This article is designed to help you to learn the 4 power tests we use and other professional sports teams are using to assess for power. You can train hard but it may not be translating towards power. If you have to train one region of your body, which includes the upper body, spinal core, or lower body, would you know which one is holding you back? This article will help you identify this question without you guessing.
As a provider that specializes in producing rotational power, we thought it would be nice to have one of our interns write a special article for you. Marvin Perkins Jr is not new to the idea for power. He is a college student that is aspiring to become a Sports Physical Therapist or Athletic Trainer with an emphasis on performance training. He is a college football player and track-and-field athlete himself. We taught him principles of developing power and here is his summary write up on the assessment of power.
HOPE YOU ENJOY! Here it is below.
People have many ideas of what power is. Some will tell you it is the abilities that superheroes have. Others will say power is another way to discuss electricity. Athletes or the avid weight lifter will likely tell you power is one’s strength. Of course, these various connotations of power are valid, but what if I were to say you have the power within you at this moment? Would you believe me if I said it is possible to test for this as well? No, the test will not uncover a superpower you never knew you had. However, the results will show whether one has low or high power. Before I further discuss the screening process for power, it is essential to understand what power is.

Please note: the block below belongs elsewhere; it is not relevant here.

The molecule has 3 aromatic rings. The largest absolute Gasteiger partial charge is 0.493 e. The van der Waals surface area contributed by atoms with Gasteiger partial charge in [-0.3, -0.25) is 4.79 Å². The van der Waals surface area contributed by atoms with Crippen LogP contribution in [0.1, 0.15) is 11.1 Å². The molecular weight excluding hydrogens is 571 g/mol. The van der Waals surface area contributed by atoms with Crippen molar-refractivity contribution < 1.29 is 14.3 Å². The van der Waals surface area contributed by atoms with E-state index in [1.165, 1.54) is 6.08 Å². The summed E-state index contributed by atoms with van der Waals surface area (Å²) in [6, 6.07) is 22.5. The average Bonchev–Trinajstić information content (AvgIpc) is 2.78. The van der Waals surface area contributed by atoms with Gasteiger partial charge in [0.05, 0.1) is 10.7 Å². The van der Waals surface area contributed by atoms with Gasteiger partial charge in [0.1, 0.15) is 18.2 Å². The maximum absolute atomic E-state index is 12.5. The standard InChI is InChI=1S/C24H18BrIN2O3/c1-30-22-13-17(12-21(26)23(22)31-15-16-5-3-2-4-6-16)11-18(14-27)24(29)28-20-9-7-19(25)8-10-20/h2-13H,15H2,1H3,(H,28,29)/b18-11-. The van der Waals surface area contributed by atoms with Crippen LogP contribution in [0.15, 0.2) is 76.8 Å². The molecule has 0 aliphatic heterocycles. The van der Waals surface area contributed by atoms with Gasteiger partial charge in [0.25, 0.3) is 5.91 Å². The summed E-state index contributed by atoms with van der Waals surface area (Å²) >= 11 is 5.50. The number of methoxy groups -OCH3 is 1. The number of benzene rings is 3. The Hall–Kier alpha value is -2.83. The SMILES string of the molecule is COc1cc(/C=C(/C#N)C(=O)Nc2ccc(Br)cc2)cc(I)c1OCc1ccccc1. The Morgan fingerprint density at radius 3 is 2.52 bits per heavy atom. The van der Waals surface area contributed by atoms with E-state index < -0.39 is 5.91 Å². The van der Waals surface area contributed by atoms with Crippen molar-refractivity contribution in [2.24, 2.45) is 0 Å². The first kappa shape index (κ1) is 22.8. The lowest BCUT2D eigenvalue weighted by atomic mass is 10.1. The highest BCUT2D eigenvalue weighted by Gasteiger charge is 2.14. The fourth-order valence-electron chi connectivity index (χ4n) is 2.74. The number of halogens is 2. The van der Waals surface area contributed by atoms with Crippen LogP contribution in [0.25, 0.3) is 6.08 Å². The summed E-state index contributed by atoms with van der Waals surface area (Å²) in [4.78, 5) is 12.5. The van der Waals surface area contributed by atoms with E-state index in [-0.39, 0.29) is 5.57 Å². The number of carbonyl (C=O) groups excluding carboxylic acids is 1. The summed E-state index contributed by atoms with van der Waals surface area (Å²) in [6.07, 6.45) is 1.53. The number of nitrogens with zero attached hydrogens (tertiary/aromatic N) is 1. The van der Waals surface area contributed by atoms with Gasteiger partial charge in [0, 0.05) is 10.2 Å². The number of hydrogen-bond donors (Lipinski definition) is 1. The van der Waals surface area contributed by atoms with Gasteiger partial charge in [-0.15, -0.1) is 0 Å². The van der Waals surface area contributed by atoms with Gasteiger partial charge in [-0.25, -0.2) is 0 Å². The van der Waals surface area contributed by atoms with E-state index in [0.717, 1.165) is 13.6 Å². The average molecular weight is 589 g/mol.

To comprehend the functionality of power, we must make a quick shift to physics. I know many dread the “p-word,” so I will express my apologies in advance; however, I would not mention it. Power can be defined as the amount of work done over some time. Work can be represented by force multiplied by displacement (W= F x D). As a result, we can re-write the formula for power as P = F x D/T. The formula for velocity is displacement over time (V= D/T). Therefore, we can simplify the formula for power as P= F x V. What this tells us is that a high amount of power equates to a large force and a large velocity. Now that we have a fundamental understanding of power we can transition to testing for power.
Safety is the utmost priority for the athletes during these procedures. We do not want to cause injury nor let the athlete participate with deficiencies. Before an athlete participates in power testing they must first pass tests of their stability and mobility. If there are deficiencies in these areas, they must be managed accordingly, before proceeding with power screening. Moving forward, it will be assumed that these tests have been done, and the athlete has completed them.